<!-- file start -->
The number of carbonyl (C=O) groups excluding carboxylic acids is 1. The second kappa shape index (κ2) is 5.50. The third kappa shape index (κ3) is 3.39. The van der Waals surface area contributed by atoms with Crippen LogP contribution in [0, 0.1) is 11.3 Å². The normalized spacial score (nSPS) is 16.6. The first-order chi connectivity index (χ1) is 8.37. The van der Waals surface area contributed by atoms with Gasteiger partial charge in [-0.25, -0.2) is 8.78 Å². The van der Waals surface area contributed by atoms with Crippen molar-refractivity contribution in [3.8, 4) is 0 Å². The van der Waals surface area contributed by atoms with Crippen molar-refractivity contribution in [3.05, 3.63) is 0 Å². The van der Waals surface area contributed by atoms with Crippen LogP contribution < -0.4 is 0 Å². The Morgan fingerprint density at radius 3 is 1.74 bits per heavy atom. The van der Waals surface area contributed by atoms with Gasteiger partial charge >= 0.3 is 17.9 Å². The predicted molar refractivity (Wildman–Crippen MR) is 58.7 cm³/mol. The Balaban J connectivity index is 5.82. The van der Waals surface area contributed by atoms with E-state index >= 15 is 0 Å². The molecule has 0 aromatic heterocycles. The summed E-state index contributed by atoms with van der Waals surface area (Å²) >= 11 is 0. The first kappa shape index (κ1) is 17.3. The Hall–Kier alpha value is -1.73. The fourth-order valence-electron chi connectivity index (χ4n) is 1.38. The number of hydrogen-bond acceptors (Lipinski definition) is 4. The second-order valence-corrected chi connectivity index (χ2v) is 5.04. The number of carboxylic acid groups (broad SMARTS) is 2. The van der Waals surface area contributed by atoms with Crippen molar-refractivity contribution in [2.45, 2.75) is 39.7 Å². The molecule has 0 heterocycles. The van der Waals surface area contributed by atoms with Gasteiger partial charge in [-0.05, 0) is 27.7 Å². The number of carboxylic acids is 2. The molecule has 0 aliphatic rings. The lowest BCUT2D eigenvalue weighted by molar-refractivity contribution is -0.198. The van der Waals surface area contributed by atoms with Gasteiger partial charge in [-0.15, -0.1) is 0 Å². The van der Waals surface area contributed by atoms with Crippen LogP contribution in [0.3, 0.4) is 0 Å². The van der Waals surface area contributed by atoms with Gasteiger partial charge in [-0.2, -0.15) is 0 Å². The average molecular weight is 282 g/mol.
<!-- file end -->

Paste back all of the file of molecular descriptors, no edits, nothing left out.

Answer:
The number of carbonyl (C=O) groups excluding carboxylic acids is 1. The second kappa shape index (κ2) is 5.50. The third kappa shape index (κ3) is 3.39. The van der Waals surface area contributed by atoms with Crippen LogP contribution in [0, 0.1) is 11.3 Å². The normalized spacial score (nSPS) is 16.6. The first-order chi connectivity index (χ1) is 8.37. The van der Waals surface area contributed by atoms with Gasteiger partial charge in [-0.25, -0.2) is 8.78 Å². The van der Waals surface area contributed by atoms with Crippen molar-refractivity contribution in [3.8, 4) is 0 Å². The van der Waals surface area contributed by atoms with Crippen molar-refractivity contribution in [3.05, 3.63) is 0 Å². The van der Waals surface area contributed by atoms with Crippen LogP contribution < -0.4 is 0 Å². The Morgan fingerprint density at radius 3 is 1.74 bits per heavy atom. The van der Waals surface area contributed by atoms with Gasteiger partial charge >= 0.3 is 17.9 Å². The predicted molar refractivity (Wildman–Crippen MR) is 58.7 cm³/mol. The Balaban J connectivity index is 5.82. The van der Waals surface area contributed by atoms with E-state index >= 15 is 0 Å². The molecule has 0 aromatic heterocycles. The summed E-state index contributed by atoms with van der Waals surface area (Å²) >= 11 is 0. The first kappa shape index (κ1) is 17.3. The Hall–Kier alpha value is -1.73. The fourth-order valence-electron chi connectivity index (χ4n) is 1.38. The number of hydrogen-bond acceptors (Lipinski definition) is 4. The second-order valence-corrected chi connectivity index (χ2v) is 5.04. The number of carboxylic acid groups (broad SMARTS) is 2. The van der Waals surface area contributed by atoms with Crippen molar-refractivity contribution in [2.45, 2.75) is 39.7 Å². The molecule has 0 heterocycles. The van der Waals surface area contributed by atoms with Gasteiger partial charge in [-0.05, 0) is 27.7 Å². The number of carboxylic acids is 2. The molecule has 0 aliphatic rings. The lowest BCUT2D eigenvalue weighted by molar-refractivity contribution is -0.198. The van der Waals surface area contributed by atoms with Gasteiger partial charge in [-0.15, -0.1) is 0 Å². The van der Waals surface area contributed by atoms with Crippen LogP contribution in [0.3, 0.4) is 0 Å². The van der Waals surface area contributed by atoms with Gasteiger partial charge in [-0.2, -0.15) is 0 Å². The average molecular weight is 282 g/mol.